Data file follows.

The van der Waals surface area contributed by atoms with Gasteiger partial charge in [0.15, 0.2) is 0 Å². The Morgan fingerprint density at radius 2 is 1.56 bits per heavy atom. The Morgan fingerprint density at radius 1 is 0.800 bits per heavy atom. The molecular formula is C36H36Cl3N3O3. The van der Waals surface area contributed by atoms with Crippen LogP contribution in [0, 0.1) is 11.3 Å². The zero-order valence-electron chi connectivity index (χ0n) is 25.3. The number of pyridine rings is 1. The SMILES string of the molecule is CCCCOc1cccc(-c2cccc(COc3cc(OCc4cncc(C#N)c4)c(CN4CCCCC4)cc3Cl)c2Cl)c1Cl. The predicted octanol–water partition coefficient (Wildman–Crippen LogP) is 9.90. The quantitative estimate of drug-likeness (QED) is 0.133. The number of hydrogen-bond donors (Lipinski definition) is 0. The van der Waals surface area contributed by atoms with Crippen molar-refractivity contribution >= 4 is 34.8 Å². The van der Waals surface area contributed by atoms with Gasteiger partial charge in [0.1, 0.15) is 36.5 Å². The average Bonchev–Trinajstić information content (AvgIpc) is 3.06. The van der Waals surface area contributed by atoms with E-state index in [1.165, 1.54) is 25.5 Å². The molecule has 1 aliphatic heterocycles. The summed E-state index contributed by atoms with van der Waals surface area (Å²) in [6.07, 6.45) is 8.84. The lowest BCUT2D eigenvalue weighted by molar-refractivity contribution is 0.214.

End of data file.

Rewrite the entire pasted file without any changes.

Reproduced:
The van der Waals surface area contributed by atoms with Gasteiger partial charge in [0.15, 0.2) is 0 Å². The Morgan fingerprint density at radius 2 is 1.56 bits per heavy atom. The Morgan fingerprint density at radius 1 is 0.800 bits per heavy atom. The molecular formula is C36H36Cl3N3O3. The van der Waals surface area contributed by atoms with Crippen LogP contribution in [0, 0.1) is 11.3 Å². The zero-order valence-electron chi connectivity index (χ0n) is 25.3. The number of pyridine rings is 1. The SMILES string of the molecule is CCCCOc1cccc(-c2cccc(COc3cc(OCc4cncc(C#N)c4)c(CN4CCCCC4)cc3Cl)c2Cl)c1Cl. The predicted octanol–water partition coefficient (Wildman–Crippen LogP) is 9.90. The quantitative estimate of drug-likeness (QED) is 0.133. The number of hydrogen-bond donors (Lipinski definition) is 0. The van der Waals surface area contributed by atoms with Crippen molar-refractivity contribution >= 4 is 34.8 Å². The van der Waals surface area contributed by atoms with Gasteiger partial charge in [0.1, 0.15) is 36.5 Å². The average Bonchev–Trinajstić information content (AvgIpc) is 3.06. The van der Waals surface area contributed by atoms with E-state index in [1.165, 1.54) is 25.5 Å². The molecule has 1 aliphatic heterocycles. The summed E-state index contributed by atoms with van der Waals surface area (Å²) in [6.07, 6.45) is 8.84. The lowest BCUT2D eigenvalue weighted by molar-refractivity contribution is 0.214.